The square rig carries the primary driving sails on horizontal spars, which are perpendicular or square, to the keel of the vessel and to the masts. These spars are called yards and their tips, beyond the last stay, are called the yardarms[1]. A ship mainly so rigged is called a square-rigger.[2] The square rig is aerodynamically most efficient when running (sailing downwind).[3]

A fore-and-aft rig consists of sails that are set along the line of the keel rather than perpendicular to it. Vessels so rigged are described as fore-and-aft rigged.[4]

History

Egyptian sailing ship, ca. 1422–1411 BCE
Egyptian sailing ship, ca. 1422–1411 BCE

Main article: Ship § History

Archaeological studies of the Cucuteni-Trypillian culture ceramics show use of sailing boats from the sixth millennium BCE onwards.[5] Excavations of the Ubaid period (c. 6000–4300 BCE) in Mesopotamia provide direct evidence of sailing boats.[6]

Square rigs

Sails from ancient Egypt are depicted around 3200 BCE,[7][8] where reed boats sailed upstream against the River Nile's current. Ancient Sumerians used square rigged sailing boats at about the same time, and it is believed they established sea trading routes as far away as the Indus valley. Greeks and Phoenicians began trading by ship by around 1200 BCE.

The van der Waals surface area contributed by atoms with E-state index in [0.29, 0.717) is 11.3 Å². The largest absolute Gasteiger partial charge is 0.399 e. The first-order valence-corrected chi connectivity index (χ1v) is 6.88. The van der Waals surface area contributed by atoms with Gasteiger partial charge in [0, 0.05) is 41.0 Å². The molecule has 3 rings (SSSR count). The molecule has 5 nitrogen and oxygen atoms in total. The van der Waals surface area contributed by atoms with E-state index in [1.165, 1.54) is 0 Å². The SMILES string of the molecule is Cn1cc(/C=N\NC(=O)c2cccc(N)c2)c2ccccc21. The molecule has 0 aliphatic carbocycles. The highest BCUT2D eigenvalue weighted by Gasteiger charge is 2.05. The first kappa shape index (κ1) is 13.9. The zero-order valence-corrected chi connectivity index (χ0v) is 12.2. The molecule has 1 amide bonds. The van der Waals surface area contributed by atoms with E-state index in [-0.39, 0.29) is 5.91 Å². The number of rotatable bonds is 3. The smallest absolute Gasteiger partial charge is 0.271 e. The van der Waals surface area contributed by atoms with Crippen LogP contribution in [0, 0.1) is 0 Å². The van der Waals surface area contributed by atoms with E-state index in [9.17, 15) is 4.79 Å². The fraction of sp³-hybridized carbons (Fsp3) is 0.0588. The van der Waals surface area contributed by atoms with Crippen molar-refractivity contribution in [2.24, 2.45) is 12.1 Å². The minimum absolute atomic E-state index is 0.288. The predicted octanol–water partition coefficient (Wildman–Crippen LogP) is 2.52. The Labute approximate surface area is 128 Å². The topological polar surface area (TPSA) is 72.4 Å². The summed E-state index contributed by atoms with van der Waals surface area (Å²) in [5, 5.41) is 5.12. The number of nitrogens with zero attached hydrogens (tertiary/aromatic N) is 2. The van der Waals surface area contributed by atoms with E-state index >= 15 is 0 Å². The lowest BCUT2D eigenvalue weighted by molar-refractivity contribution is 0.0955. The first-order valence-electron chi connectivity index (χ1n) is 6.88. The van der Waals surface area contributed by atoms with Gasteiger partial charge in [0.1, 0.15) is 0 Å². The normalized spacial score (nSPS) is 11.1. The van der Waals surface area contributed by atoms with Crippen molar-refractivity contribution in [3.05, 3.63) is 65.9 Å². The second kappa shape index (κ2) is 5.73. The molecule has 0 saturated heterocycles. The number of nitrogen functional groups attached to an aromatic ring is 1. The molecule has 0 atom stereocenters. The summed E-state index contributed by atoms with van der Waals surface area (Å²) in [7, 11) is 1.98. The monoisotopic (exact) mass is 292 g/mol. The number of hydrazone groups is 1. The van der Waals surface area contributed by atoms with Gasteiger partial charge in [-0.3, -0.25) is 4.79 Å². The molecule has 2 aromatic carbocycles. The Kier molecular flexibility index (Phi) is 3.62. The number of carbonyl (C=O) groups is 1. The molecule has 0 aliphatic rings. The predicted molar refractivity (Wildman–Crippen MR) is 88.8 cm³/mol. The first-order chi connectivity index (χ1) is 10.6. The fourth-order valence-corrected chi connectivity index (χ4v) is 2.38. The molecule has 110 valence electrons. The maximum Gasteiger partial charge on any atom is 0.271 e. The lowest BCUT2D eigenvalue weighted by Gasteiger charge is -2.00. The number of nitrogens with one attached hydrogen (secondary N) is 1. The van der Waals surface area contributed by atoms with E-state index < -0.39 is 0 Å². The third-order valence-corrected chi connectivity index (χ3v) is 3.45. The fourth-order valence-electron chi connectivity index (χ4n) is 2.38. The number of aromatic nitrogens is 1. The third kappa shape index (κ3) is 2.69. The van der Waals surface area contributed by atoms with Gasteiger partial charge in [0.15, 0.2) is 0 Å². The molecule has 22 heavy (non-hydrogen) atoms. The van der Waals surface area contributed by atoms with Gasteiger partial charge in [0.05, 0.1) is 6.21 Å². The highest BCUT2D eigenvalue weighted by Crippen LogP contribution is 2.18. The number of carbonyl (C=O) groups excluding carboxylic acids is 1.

V-shaped square rigs with two spars that come together at the hull were the ancestral sailing rig of the Austronesian peoples before they developed the fore-and-aft crab claw, tanja and junk rigs.[9] The date of introduction of these later Austronesian sails is disputed.[10]

Crab claw rigs

Main articles: Crab claw sail and Fore-and-aft rig

Austronesian invention of catamarans, outriggers, and the bi-sparred triangular crab claw sails enabled their ships to sail for vast distances in open ocean. It led to the Austronesian Expansion. From Taiwan, they rapidly settled the islands of Maritime Southeast Asia, then later sailed further onwards to Micronesia, Island Melanesia, Polynesia, and Madagascar, eventually settling a territory spanning half the globe.[11][12]

Fijian voyaging outrigger boat with a crab claw sail